TIMES PHOTO: MATT SINGLEDECKER - Westview junior pitcher Willie Weiss pitched more than six high quality innings against Jesuit.

"I honestly think we do best when our backs are against the wall," Huey-Woods said. "We knew we needed a win and we knew we had Willie on the mound. Sometimes we go into cruise control because we know we have our ace out there. This game we did a really good job of doing the little things. Typically we're one of those teams that has one big inning and we score one later. But we manage to have consistent four, five runs of scoring and that was huge for us."

Woods doubled in the second inning and was brought home by Luke Pilat after the junior third baseman reached third on a sacrifice bunt.

"I think our team is finally starting to trust each other," Weiss said. "We know when there's a guy on second, the next guy is going to move them over and the next guy is gonna get the job done. We know the guy behind us can do the job."

"It awesome to have some leeway," Weiss said. "I knew I could just pitch and not have to worry about striking everybody out or give up any runs."

Few players have been symbolic of Westview's unanticipated return to the top of Metro than Huey-Woods. Stuck behind the likes of Kenyon Yovan and Donovan Baldocchi last year, Huey-Woods found it difficult to find meaningful playing time on a senior-laden, star-driven squad. But rather than pout, he was patient and paid his dues. Over the summer he found a role both as a right-handed starter and reliant reliever on the Wildcat pitching staff and wielded a bat strong and sturdy enough to warrant regular plate appearances in head coach Steve Antich's everyday lineup.

His forbearance, like many of his Wildcat teammates, has been reciprocated.

Huey-Woods said he's been working on sitting back in the batter's box and driving pitches that travel toward the outside part of the plate. And when Jesuit starting pitcher Trey Werner ventured into that realm in the top half of the third, Huey-Woods let the ball come into his wheelhouse and smashed it out the park, literally. The senior looked bummed as the ball appeared to be a routine pop fly. But the towering fly ball kept carrying and carrying until it spilt through the 60-foot fence posts in left-center to make it 4-0.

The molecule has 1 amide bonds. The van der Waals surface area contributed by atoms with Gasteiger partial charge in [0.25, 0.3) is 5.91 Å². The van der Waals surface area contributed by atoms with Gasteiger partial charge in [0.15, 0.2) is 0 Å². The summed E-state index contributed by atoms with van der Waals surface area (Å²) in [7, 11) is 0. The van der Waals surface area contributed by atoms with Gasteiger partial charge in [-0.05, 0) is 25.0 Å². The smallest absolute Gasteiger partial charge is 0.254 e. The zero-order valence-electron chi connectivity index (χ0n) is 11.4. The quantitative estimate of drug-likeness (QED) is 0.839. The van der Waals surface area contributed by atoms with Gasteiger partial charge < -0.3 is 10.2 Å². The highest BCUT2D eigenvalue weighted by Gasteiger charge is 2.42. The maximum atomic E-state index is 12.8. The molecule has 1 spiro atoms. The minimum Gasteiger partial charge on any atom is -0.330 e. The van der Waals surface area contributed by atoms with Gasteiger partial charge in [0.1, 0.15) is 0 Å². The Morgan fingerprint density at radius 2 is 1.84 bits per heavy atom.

"I knew I got a good piece of it, but I wasn't sure how much," Huey-Woods said. "Once I saw the home plate umpire waving his finger (to signal the home run), I was pretty stoked. Before the game, I was curious to know how far the ball would have to go to get out of here. The stories you hear are Carson (Kelly) and Sam Johnson hitting them out of here in (batting practice). It was pretty awesome."

Weiss was formidable on the mound, allowing just two earned runs in 6 1/3 innings of work. Jesuit senior Kyle Knell hit an RBI single in the bottom of the third. And Ennis Ferguson added a bloop single RBI in the bottom of the seventh. By then, however, Westview had piled on seven more runs. Sakamoto scored a pair with a two-run double. Cox and Josh Moreno both drove in runs with RBI singles. And Weiss sat down 11 straight Crusader hitters after giving up the Knell RBI to keep Jesuit's speedy, athletic lineup off the bases.

"I usually get more into the game as it goes," Weiss. "I start off a little slow, but throughout the game, I start getting more dialed in. It seemed that way today. It was awesome."